Outdoor Air Pollution Environmental Exposures

Outdoor Air Pollution Environmental Exposures

Overview

Canadians are exposed to fine and ultrafine particles by breathing outdoor air containing emissions from any combustion source, including industrial processes, gasoline and diesel engine exhausts, fireplaces, furnaces, prescribed burning for forestry and agricultural purposes, and naturally-caused wildfires.[1]

Particulates in outdoor air are monitored by the National Air Pollution Surveillance (NAPS) network. In 2013, the annual average levels of PM2.5 was 7.3 µg/m3, and the annual peak 24-hour concentration was 20 µg/m3. Both of these values remained below the 2015 Canada Wide Standard.[1] Between 1985 and 2012, daily averages for PM10 remained below 10 µg/m3 in 44 of 49 different sites located across Canada. Higher levels of PM10 were found in large urban areas and near roadways.[2]

Estimates of potential lifetime excess cancer risk for outdoor air pollution are unavailable at this time.

A search of Environment Canada’s National Pollutant Release Inventory (NPRI) yielded the following results on current potential for exposure to outdoor air pollution in Canada:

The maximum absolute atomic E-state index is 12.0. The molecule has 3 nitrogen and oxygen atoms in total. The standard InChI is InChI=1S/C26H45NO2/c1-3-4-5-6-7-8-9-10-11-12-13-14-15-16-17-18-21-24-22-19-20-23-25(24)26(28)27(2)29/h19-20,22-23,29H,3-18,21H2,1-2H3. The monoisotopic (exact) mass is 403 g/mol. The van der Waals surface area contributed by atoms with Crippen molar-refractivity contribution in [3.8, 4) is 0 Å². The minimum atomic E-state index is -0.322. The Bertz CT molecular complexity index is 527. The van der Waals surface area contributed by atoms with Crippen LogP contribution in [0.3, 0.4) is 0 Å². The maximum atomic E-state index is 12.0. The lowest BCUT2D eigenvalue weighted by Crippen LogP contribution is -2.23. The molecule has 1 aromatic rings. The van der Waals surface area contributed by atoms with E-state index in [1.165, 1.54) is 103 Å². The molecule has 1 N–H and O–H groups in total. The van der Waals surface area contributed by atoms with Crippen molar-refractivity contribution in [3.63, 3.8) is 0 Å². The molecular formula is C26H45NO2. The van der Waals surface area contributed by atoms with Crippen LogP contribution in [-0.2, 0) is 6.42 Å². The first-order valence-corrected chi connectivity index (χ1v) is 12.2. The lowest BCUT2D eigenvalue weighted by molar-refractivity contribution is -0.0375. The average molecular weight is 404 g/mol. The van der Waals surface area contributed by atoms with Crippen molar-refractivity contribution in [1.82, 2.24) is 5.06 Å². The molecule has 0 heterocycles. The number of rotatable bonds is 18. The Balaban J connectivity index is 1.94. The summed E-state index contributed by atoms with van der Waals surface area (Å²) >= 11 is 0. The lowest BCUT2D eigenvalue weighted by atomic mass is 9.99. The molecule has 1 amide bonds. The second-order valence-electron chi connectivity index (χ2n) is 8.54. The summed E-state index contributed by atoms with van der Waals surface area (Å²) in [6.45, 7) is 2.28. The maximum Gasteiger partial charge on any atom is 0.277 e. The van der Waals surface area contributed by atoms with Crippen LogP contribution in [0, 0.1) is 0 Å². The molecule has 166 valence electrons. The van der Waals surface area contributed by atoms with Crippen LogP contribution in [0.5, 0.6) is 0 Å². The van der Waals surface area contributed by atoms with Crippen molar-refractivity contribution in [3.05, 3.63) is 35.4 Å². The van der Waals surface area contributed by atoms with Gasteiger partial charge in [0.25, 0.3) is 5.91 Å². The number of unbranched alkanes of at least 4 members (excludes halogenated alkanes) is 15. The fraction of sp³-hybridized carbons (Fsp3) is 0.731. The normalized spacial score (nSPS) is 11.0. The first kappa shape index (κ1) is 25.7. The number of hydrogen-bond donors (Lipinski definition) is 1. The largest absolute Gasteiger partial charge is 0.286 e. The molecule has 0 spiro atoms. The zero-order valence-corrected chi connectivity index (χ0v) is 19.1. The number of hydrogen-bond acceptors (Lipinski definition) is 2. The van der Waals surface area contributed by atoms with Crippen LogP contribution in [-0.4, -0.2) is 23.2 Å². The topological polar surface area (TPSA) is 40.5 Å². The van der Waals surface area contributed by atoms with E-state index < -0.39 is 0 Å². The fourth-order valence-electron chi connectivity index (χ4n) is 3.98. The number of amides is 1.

NPRI

NPRI 2015[3]
Substance name: ‘PM – Total Particulate Matter’
‘PM10 – Particulate Matter ≤ 10 microns’
‘PM2.5 – Particulate Matter ≤ 2.5 microns’
All amounts released into environment (on-site release)
PM Type # of facilities Quantity Industry
Total PM 1,188 327,251 t Resource extraction and processing, manufacturing
PM10 3,142 131,212 t
PM2.5 3,521 48,780 t
t = tonne

Mapping

This map shows predicted levels of PM2.5 in outdoor air at residential locations in Canada in 2011. The average concentration of PM2.5 measured in outdoor air in 2011 was 6.9 µg/m3, but concentrations of PM2.5 can be higher or lower than average in many locations. 

2011 Predicted Annual Average PM2.5 Concentrations in Outdoor Air at Residential Locations

*Measured at the National Air Pollution Surveillance (NAPS) monitors in 2011
Methods and Data

Our Environmental Approach page includes documentation on our mapping methods.

Data sources and data quality for outdoor air pollution can be found in the PDF below.

Supplemental data – Outdoor Air Pollution [PDF]

Sources

1. Environment and Climate Change Canada. Ambient Levels of Fine Particulate Matter (2016)
3. Environment and Climate Change Canada. National Pollutant Release Inventory (NPRI) Facility Search (Substance name: ‘Particulate matter’)
    

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